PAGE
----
So, sorry but I am afraid any photos I take over the next couple days would be this kind of stuff. If I do see anything I think might be of any interest, I will post it. Can't wait to get back on the boat, already.
In the meantime, I may just have to climb down the rocks and check out some of these places, though.
Yes, the only boat dealer in the country handles Boston Whalers, and about five or six other brands. He has no competition. We bought a Dauntless 180 from him last November. And DMartin, this roof we are getting is also painted, white in our case. Its got these vertical ribs running up the side on 16 inch centers. Probably exactly the same thing as you have. I'll probably just wait until they put it on this week and then take a photo of it.
Gonna be a busy day today. I have to deal with two TCI Gov't departments, and they are usually good for a day for each one of those. There's usually a sense of humor and some laughs about it. Just totally inefficient. Nothing to get upset about. We have to get some registration numbers on the boat. We have been running it unregistered for six months. Imagine that in the US. But since we plan to spend some time way out on the Caicos Banks over the next few weeks we expect to get checked out at sea. Once they have to officially take notice of a boat in the area, radio in the contact info, etc. of course they have to ask for the paperwork. We understand how that works. Most of the maritime cops here know us, anyway. But they have no reason to hassle us for registration, etc. when we are near Provo or Pine Cay or in a marina. If they run across us out at French Cay, they will.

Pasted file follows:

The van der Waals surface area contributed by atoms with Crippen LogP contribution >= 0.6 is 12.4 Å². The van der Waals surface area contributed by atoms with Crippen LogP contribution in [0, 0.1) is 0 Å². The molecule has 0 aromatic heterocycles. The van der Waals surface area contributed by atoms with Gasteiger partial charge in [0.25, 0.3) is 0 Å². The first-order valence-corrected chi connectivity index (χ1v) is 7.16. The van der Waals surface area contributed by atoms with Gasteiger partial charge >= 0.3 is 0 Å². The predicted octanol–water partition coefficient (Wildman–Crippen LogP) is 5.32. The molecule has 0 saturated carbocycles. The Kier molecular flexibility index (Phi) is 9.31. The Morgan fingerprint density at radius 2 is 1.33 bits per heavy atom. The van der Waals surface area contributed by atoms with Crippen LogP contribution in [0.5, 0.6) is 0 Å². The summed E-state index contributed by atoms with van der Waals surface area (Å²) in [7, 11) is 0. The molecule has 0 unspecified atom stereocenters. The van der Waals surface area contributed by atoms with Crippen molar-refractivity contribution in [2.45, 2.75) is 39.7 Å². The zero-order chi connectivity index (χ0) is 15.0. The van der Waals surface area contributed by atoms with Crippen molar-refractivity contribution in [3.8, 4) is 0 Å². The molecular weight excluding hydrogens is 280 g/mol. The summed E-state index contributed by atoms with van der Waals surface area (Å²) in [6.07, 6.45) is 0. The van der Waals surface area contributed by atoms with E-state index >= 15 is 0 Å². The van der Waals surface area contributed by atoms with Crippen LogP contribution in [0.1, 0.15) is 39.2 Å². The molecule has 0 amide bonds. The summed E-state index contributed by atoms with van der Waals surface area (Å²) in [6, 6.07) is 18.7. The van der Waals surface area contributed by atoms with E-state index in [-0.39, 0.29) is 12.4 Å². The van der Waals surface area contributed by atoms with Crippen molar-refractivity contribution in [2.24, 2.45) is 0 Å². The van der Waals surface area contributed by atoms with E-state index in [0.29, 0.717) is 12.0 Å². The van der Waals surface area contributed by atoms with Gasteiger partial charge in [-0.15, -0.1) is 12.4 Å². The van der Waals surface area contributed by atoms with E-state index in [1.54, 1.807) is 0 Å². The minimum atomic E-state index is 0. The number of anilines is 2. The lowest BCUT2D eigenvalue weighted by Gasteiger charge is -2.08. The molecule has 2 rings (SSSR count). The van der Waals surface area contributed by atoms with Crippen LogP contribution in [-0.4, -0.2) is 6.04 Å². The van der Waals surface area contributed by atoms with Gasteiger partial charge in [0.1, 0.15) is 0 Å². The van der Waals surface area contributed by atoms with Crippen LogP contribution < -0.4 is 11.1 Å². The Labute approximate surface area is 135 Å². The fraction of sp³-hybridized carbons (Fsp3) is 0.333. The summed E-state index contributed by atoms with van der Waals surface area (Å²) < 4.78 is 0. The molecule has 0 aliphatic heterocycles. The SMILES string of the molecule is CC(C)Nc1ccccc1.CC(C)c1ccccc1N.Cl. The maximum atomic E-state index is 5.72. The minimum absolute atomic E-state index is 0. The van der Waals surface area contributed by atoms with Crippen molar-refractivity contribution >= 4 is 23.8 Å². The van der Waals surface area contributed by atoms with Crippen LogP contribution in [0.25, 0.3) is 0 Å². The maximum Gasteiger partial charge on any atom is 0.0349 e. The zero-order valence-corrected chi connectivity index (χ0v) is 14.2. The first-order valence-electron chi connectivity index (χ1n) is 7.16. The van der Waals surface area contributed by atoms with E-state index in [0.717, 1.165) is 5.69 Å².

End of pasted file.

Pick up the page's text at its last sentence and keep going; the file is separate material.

Up until now we have pretty much run on the north side of the islands, and now we re going to be operating out of sight to the south. They have to patrol the south more heavily, that's the direction the illegal immigrants and foreign lobster-poachers come from. Don't get rickety sloops full of Haitians coming down from the North. Besides, we have bankers and politicians to keep watch to the North.